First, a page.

Personality Fit: Holland’s Typology of Personality and Types of Personality

Person-job fit is defined as the compatibility between individuals and the job or tasks that they perform at work.

This includes compatibility based on employee needs and job supplies available to meet those needs, as well as job demands and employee abilities to meet those demands.

According to Holland, workers are not victims of their environments but actively seek potentially compatible work environments. If an individual’s personality and the work environment fit then the individual will enjoy the work and develop and grow in the career.

Matching people to the organizational culture at the time of hiring should result in higher employee satisfaction and reduced turnover.

Holland has proposed six themes of people and work environments, within which all jobs can be classified as realistic, investigative, artistic, social, enterprising, and conventional.

The key points of this model are there do appear to be intrinsic differences in personality among individuals, there are different types of jobs, and people in job environment congruent with their personality types should be more satisfied and less likely to voluntarily resign than should people in the incongruent job.

Holland’s Typology of Personality

According to John Holland’s theory, most people are one of 6 personality types;

  1. Realistic,
  2. Investigative,
  3. Artistic,
  4. Social,
  5. Enterprising, and
  6. Conventional.

Holland's Typology of Personality

The characteristics of each of these are described below:

Realistic – “Do-er”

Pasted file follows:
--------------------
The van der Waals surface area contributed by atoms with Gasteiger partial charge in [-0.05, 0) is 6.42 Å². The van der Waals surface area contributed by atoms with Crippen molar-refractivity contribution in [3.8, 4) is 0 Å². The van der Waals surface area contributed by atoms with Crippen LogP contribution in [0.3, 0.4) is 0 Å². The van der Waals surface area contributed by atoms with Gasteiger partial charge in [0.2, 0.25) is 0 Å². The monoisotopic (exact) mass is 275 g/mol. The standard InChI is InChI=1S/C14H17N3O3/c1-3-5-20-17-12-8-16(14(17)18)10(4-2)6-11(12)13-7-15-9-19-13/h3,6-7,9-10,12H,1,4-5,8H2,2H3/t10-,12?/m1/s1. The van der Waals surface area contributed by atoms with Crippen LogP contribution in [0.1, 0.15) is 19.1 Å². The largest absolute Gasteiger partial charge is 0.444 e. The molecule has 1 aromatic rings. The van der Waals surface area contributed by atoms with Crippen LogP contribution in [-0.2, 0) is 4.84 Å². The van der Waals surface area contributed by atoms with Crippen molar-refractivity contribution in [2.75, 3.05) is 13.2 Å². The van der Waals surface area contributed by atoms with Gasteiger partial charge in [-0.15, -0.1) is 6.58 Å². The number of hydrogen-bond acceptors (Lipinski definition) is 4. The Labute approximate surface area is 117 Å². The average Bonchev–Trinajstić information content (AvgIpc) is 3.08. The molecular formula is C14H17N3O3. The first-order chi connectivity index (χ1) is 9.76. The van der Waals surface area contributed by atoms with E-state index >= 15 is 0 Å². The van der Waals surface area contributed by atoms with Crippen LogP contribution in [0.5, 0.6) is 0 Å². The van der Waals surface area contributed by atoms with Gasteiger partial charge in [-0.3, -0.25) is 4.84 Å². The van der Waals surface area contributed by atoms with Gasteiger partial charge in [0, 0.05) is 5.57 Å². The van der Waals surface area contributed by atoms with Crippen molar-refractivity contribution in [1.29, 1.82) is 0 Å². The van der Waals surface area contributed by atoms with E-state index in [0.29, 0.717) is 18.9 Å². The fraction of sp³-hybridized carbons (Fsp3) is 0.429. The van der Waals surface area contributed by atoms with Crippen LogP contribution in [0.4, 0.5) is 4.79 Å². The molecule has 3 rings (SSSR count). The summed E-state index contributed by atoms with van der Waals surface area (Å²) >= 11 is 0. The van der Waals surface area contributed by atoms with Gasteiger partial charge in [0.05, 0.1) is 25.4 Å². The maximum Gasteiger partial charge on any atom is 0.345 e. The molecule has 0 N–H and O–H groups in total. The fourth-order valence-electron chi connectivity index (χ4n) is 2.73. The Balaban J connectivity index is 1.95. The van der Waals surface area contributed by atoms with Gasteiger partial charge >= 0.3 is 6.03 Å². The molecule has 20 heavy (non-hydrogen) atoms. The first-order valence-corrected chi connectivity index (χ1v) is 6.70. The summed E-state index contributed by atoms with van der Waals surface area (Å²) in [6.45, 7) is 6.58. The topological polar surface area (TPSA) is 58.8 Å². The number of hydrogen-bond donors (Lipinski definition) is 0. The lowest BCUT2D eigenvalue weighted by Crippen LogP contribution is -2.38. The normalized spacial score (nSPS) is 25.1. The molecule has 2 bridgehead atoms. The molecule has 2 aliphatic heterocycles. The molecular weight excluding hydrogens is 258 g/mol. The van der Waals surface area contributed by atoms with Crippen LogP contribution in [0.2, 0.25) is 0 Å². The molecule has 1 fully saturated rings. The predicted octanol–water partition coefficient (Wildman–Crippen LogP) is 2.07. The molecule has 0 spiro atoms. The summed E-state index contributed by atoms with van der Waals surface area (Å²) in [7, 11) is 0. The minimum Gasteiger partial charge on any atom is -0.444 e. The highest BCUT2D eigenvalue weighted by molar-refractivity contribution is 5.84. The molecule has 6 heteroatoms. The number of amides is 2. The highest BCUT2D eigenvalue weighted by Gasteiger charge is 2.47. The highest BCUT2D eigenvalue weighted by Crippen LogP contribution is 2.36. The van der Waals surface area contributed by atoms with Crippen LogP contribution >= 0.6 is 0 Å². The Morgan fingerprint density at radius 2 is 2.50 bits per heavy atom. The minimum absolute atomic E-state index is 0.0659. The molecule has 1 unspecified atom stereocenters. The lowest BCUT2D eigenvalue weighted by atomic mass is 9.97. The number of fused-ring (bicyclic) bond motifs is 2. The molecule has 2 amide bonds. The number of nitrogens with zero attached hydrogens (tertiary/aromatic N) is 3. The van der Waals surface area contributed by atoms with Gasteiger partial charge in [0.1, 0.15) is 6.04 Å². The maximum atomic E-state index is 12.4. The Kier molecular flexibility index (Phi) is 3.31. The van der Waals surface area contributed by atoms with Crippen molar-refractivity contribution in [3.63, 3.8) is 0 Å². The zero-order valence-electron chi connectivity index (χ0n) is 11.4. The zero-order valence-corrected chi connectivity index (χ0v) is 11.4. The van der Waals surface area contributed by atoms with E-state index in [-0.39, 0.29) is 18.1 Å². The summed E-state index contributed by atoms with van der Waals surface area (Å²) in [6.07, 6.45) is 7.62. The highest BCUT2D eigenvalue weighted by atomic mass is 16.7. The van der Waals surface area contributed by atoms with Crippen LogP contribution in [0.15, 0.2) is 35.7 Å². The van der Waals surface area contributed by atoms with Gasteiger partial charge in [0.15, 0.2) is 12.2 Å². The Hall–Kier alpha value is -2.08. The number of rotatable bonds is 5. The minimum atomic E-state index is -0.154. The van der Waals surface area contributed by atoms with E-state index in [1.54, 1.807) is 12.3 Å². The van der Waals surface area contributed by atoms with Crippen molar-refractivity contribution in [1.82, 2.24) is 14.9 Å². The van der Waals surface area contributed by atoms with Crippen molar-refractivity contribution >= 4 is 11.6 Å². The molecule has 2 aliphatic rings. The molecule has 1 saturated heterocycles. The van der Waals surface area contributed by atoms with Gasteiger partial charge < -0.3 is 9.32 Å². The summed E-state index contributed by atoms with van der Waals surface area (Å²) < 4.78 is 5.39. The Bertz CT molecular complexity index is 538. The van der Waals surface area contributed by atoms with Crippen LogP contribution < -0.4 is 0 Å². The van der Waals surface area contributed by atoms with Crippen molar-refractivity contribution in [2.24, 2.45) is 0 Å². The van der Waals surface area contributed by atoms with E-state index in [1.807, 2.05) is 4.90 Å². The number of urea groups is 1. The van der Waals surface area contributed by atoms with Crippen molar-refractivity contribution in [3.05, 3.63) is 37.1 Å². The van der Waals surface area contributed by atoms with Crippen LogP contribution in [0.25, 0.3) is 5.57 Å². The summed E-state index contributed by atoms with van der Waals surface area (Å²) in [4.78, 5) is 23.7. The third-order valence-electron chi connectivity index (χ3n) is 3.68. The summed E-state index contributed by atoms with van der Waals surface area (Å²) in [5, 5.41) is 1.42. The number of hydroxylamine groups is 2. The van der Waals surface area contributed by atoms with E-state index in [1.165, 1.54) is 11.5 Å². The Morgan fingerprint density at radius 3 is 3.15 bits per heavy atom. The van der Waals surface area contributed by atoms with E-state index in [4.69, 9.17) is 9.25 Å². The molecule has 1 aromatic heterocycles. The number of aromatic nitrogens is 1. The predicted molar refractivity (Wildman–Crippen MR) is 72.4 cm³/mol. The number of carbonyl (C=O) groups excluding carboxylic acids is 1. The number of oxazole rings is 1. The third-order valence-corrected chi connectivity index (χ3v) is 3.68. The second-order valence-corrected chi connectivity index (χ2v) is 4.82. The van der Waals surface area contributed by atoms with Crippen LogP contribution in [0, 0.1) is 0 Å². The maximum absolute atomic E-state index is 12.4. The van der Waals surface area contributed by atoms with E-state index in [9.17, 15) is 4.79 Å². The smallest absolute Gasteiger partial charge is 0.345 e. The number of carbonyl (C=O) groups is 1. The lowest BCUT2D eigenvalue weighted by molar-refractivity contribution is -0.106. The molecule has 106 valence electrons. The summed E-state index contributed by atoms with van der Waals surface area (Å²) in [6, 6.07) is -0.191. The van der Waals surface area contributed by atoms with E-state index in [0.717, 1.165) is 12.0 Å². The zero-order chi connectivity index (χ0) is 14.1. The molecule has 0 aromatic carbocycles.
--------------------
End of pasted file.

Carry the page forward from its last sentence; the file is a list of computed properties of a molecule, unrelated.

Realistic occupations frequently involve work activities that include practical, hands-on problems and solutions. They often deal with plants, animals and real-world materials like wood, tools, and machinery. Many of the occupations require working outside and do not involve a lot of paperwork or working
closely with others.

  • Likes to work with animals, tools, or machines; generally avoids social activities like teaching, healing,
    and informing others;
  • Has good skills in working with tools, mechanical or electrical drawings, machines, or plants and
    animals;
  • Values practical things you can see, touch, and use like plants and animals, tools, equipment, or
    machines; and
  • Sees self as practical, mechanical, and realistic.

Investigative – “Thinker”

Investigative occupations frequently involve working with ideas and require an extensive amount of thinking. These occupations can involve searching for the facts and figuring out problems mentally.

  • Likes to study and solve math or science problems; generally avoids leading, selling, or persuading
    people;
  • Is good at understanding and solving science and math problems;
  • Values science; and
  • Sees self as precise, scientific, and intellectual.

Artistic – “Creator”

Artistic occupations frequently involve working with forms, designs, and patterns. They often require
self-expression and the work can be done without following a clear set of rules.

  • Likes to do creative activities like art, drama, crafts, dance, music, or creative writing; generally
    avoids highly ordered or repetitive activities;
  • Has good artistic abilities — in creative writing, drama, crafts, music, or art;
  • Values the creative arts — like drama, music, art, or the works of creative writers; and
  • Sees self as expressive, original, and independent.

Social – “Helper”

Social occupations frequently involve working with, communicating with, and teaching people. These
occupations often involve helping or providing service to others.

  • Likes to do things to help people — like, teaching, nursing, or giving first aid, providing information; generally avoids using machines, tools, or animals to achieve a goal;
  • Is good at teaching, counseling, nursing, or giving information;
  • Values helping people and solving social problems; and
  • Sees self as helpful, friendly, and trustworthy.